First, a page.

Lawmakers, state school officials brace for cuts
As of Monday it was anybody's guess as to how much school funding would be cut.
State Rep. Kenny Wilk, R-Lansing, said Monday morning that he expected Gov. Bill Graves to announce funding cuts that day. However, the governor's office later said the announcement probably wouldn't come until Tuesday.
Last Thursday, Wilk, as well as state Sen. Bob Lyons, R-Winchester, and two members of the state board of education, Janet Waugh, Kansas City, Kan., and Sue Gamble, Shawnee Mission, attended the Tonganoxie school district's November patron advisory council meeting.
When it comes to cuts, education is a sure target, Wilk said.
"Education, grades K-12 is 52 percent of the state general fund," Wilk said. "It's 68 percent with higher education included, so two-thirds of the state's general funds goes directly to education."
Wilk, who is chairman of the house appropriations committee, said that financially, the state is in a position it has never been in before. He predicted that by June 30, 2003, the state would fall $310 million short of being back to a zero balance. That amounts to about 7 percent of the amount of the state's budget, he said.
"We cannot print money and we cannot deficit-spend," Wilk said. "We must and we will balance the budget it's going to happen. The current governor understands that and has a whole list of scenarios to go through. I actually think he is serving the state well in stepping up and taking actions."
One thing is certain budgets will be cut.
"So the sooner you know, the better, and the more time you'll have to respond, the better off you're going to be," Wilk said.
The cuts will be across the board.
"Anybody that touches the state general fund will have budgets cut," Wilk said.
Kansas is not alone in state budgetary crises, Wilk said.
"I will tell you that 40 other states are right where we are at," he said.
Sen. Bob Lyon said the cuts to public education may have a bright side.
"I think there's a lot we can do in terms of challenging the structures of our educational institutions," Lyon said. "Some of them involve money and some don't. : Maybe the silver lining may be to look at what are some ways that we can really achieve excellence and go to the next plateau and have a real vision that may not mean some more dollars in terms of students."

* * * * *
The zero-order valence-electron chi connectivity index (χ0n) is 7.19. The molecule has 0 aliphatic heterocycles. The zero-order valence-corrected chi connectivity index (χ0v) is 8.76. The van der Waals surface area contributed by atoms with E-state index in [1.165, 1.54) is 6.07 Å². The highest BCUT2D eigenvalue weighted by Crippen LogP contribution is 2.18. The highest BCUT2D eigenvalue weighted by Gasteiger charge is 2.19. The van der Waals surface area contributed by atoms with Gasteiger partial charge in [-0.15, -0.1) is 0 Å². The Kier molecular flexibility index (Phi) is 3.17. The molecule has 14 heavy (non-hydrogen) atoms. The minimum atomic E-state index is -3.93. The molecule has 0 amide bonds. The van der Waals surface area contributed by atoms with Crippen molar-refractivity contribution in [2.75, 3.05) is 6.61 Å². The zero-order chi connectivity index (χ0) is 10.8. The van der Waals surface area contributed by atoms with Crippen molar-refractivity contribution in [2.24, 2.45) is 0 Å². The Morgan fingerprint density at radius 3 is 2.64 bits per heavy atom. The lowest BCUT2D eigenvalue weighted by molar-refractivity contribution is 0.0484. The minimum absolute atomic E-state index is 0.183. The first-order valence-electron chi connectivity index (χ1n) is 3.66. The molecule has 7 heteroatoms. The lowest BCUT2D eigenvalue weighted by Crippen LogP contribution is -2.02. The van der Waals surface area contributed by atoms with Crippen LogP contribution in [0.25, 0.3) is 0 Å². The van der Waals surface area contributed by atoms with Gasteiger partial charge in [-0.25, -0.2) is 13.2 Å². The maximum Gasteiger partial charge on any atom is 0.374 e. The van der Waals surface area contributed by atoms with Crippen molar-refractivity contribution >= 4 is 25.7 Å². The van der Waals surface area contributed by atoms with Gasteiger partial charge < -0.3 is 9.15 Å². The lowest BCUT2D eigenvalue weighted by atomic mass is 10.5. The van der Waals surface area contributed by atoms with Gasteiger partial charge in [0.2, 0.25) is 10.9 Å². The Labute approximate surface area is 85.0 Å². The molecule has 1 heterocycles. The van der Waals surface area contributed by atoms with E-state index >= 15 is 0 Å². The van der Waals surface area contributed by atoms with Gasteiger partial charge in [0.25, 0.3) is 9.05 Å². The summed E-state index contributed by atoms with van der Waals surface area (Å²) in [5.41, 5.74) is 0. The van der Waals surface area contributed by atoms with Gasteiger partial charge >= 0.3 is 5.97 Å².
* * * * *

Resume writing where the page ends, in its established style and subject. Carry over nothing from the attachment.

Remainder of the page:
Lyon said the state could change the way schools are funded.
"There's no way that you can convince me that Topeka, Shawnee Mission and Tonganoxie schools have the same aggregate needs for funding," Lyon said.
However, Lyon, as well as the state school board members, acknowledged that Kansans likely will have to start paying higher taxes.
"The Legislature has historically avoided cutting funding and raising taxes, and there is no other option at the moment," Lyon said. "The time has come to roll up your sleeves and do what is best for the state of Kansas."
Waugh said she had heard that some school districts, and some states, predict future prison populations by looking at second grade reading levels.
"It's pay now or pay later," Waugh said. "The only escape for these children is education and we must fund it."
And Gamble said Kansans have not been overtaxed.
"We are a state that is pretty average, taxwise," Gamble said. ": I don't think there's anybody sitting in this room that says 'I love taxes,'" Gamble said. "But what I look at with my taxes is am I receiving the kind of services that I expect and am I living in a community that has the quality of life that I want to live in."
Benefits cost money, and that can mean raising taxes, she said.
"Do I want to go back to poorhouses? Do I want to go back to a time when families depend on commodities?" Gamble said. "I think we have chosen on a quality of life and if that is what we want as Kansans, then I think we are going to have to afford them."